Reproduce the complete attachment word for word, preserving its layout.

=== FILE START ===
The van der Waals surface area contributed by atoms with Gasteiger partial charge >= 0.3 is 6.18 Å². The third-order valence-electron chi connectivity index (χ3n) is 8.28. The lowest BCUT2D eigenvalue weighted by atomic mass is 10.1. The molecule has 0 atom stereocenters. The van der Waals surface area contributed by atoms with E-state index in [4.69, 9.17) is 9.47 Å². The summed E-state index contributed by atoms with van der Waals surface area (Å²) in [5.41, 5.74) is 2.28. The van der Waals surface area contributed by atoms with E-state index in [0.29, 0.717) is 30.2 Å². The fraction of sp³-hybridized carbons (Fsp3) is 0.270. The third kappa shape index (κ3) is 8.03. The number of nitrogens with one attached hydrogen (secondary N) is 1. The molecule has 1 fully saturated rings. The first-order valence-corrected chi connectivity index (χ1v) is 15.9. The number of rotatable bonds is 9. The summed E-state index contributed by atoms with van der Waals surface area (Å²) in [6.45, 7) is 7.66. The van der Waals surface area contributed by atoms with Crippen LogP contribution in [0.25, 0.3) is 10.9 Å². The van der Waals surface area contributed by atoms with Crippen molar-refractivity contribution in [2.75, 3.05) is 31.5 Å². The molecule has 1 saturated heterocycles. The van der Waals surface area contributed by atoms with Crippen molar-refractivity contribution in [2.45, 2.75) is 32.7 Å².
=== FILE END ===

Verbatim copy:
The van der Waals surface area contributed by atoms with Gasteiger partial charge >= 0.3 is 6.18 Å². The third-order valence-electron chi connectivity index (χ3n) is 8.28. The lowest BCUT2D eigenvalue weighted by atomic mass is 10.1. The molecule has 0 atom stereocenters. The van der Waals surface area contributed by atoms with E-state index in [4.69, 9.17) is 9.47 Å². The summed E-state index contributed by atoms with van der Waals surface area (Å²) in [5.41, 5.74) is 2.28. The van der Waals surface area contributed by atoms with E-state index in [0.29, 0.717) is 30.2 Å². The fraction of sp³-hybridized carbons (Fsp3) is 0.270. The third kappa shape index (κ3) is 8.03. The number of nitrogens with one attached hydrogen (secondary N) is 1. The molecule has 1 fully saturated rings. The first-order valence-corrected chi connectivity index (χ1v) is 15.9. The number of rotatable bonds is 9. The summed E-state index contributed by atoms with van der Waals surface area (Å²) in [6.45, 7) is 7.66. The van der Waals surface area contributed by atoms with Crippen LogP contribution in [0.25, 0.3) is 10.9 Å². The van der Waals surface area contributed by atoms with Crippen molar-refractivity contribution in [2.75, 3.05) is 31.5 Å². The molecule has 1 saturated heterocycles. The van der Waals surface area contributed by atoms with Crippen molar-refractivity contribution in [2.45, 2.75) is 32.7 Å².